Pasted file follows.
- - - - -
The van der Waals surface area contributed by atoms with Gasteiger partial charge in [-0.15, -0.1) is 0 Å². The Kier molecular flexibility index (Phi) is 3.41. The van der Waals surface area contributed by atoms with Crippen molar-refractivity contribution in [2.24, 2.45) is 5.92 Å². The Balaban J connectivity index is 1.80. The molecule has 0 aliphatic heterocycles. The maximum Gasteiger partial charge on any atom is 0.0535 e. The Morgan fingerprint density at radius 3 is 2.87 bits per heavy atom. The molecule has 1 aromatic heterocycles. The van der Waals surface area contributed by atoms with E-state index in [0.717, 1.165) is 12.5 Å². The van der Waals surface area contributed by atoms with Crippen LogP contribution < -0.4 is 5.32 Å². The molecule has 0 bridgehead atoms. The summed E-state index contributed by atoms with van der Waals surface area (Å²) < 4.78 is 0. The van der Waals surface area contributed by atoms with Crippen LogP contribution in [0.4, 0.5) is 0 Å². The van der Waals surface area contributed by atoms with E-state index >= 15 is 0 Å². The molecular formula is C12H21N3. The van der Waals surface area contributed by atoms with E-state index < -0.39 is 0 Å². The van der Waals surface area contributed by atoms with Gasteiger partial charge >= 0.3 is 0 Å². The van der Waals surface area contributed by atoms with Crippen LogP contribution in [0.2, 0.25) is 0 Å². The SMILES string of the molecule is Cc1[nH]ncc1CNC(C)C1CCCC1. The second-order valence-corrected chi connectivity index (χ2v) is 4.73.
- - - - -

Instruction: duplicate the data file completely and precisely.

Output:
The van der Waals surface area contributed by atoms with Gasteiger partial charge in [-0.15, -0.1) is 0 Å². The Kier molecular flexibility index (Phi) is 3.41. The van der Waals surface area contributed by atoms with Crippen molar-refractivity contribution in [2.24, 2.45) is 5.92 Å². The Balaban J connectivity index is 1.80. The molecule has 0 aliphatic heterocycles. The maximum Gasteiger partial charge on any atom is 0.0535 e. The Morgan fingerprint density at radius 3 is 2.87 bits per heavy atom. The molecule has 1 aromatic heterocycles. The van der Waals surface area contributed by atoms with E-state index in [0.717, 1.165) is 12.5 Å². The van der Waals surface area contributed by atoms with Crippen LogP contribution < -0.4 is 5.32 Å². The molecule has 0 bridgehead atoms. The summed E-state index contributed by atoms with van der Waals surface area (Å²) < 4.78 is 0. The van der Waals surface area contributed by atoms with Crippen LogP contribution in [0.4, 0.5) is 0 Å². The van der Waals surface area contributed by atoms with E-state index >= 15 is 0 Å². The molecular formula is C12H21N3. The van der Waals surface area contributed by atoms with E-state index < -0.39 is 0 Å². The van der Waals surface area contributed by atoms with Gasteiger partial charge >= 0.3 is 0 Å². The van der Waals surface area contributed by atoms with Crippen LogP contribution in [0.2, 0.25) is 0 Å². The SMILES string of the molecule is Cc1[nH]ncc1CNC(C)C1CCCC1. The second-order valence-corrected chi connectivity index (χ2v) is 4.73.